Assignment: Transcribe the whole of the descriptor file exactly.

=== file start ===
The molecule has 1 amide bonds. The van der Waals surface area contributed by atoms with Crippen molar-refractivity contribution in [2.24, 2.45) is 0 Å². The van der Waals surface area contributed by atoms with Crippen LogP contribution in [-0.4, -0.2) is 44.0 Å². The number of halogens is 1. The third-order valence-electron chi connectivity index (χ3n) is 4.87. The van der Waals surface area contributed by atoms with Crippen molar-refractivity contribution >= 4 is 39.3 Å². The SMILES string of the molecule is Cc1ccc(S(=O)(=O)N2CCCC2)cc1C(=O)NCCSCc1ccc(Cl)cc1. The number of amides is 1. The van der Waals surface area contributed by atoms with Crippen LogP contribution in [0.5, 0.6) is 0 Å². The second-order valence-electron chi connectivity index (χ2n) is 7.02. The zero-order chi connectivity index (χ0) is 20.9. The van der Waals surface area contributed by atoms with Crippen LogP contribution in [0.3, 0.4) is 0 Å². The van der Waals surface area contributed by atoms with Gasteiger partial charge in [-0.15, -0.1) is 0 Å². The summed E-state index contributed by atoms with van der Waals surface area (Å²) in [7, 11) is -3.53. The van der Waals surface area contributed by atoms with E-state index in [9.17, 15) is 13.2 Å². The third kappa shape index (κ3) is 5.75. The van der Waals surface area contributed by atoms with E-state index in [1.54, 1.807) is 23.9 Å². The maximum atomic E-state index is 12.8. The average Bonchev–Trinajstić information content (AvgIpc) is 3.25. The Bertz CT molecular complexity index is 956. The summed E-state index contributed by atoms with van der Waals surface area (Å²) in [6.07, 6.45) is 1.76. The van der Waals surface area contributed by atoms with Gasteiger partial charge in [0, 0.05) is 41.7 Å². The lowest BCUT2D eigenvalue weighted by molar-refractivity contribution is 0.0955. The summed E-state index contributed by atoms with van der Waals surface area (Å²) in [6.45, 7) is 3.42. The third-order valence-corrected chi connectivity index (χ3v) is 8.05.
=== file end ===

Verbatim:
The molecule has 1 amide bonds. The van der Waals surface area contributed by atoms with Crippen molar-refractivity contribution in [2.24, 2.45) is 0 Å². The van der Waals surface area contributed by atoms with Crippen LogP contribution in [-0.4, -0.2) is 44.0 Å². The number of halogens is 1. The third-order valence-electron chi connectivity index (χ3n) is 4.87. The van der Waals surface area contributed by atoms with Crippen molar-refractivity contribution >= 4 is 39.3 Å². The SMILES string of the molecule is Cc1ccc(S(=O)(=O)N2CCCC2)cc1C(=O)NCCSCc1ccc(Cl)cc1. The number of amides is 1. The van der Waals surface area contributed by atoms with Crippen LogP contribution in [0.5, 0.6) is 0 Å². The second-order valence-electron chi connectivity index (χ2n) is 7.02. The zero-order chi connectivity index (χ0) is 20.9. The van der Waals surface area contributed by atoms with Crippen LogP contribution in [0.3, 0.4) is 0 Å². The van der Waals surface area contributed by atoms with Gasteiger partial charge in [-0.15, -0.1) is 0 Å². The summed E-state index contributed by atoms with van der Waals surface area (Å²) in [7, 11) is -3.53. The van der Waals surface area contributed by atoms with E-state index in [9.17, 15) is 13.2 Å². The third kappa shape index (κ3) is 5.75. The van der Waals surface area contributed by atoms with E-state index in [1.54, 1.807) is 23.9 Å². The maximum atomic E-state index is 12.8. The average Bonchev–Trinajstić information content (AvgIpc) is 3.25. The Bertz CT molecular complexity index is 956. The summed E-state index contributed by atoms with van der Waals surface area (Å²) in [6.07, 6.45) is 1.76. The van der Waals surface area contributed by atoms with Gasteiger partial charge in [0, 0.05) is 41.7 Å². The lowest BCUT2D eigenvalue weighted by molar-refractivity contribution is 0.0955. The summed E-state index contributed by atoms with van der Waals surface area (Å²) in [6.45, 7) is 3.42. The third-order valence-corrected chi connectivity index (χ3v) is 8.05.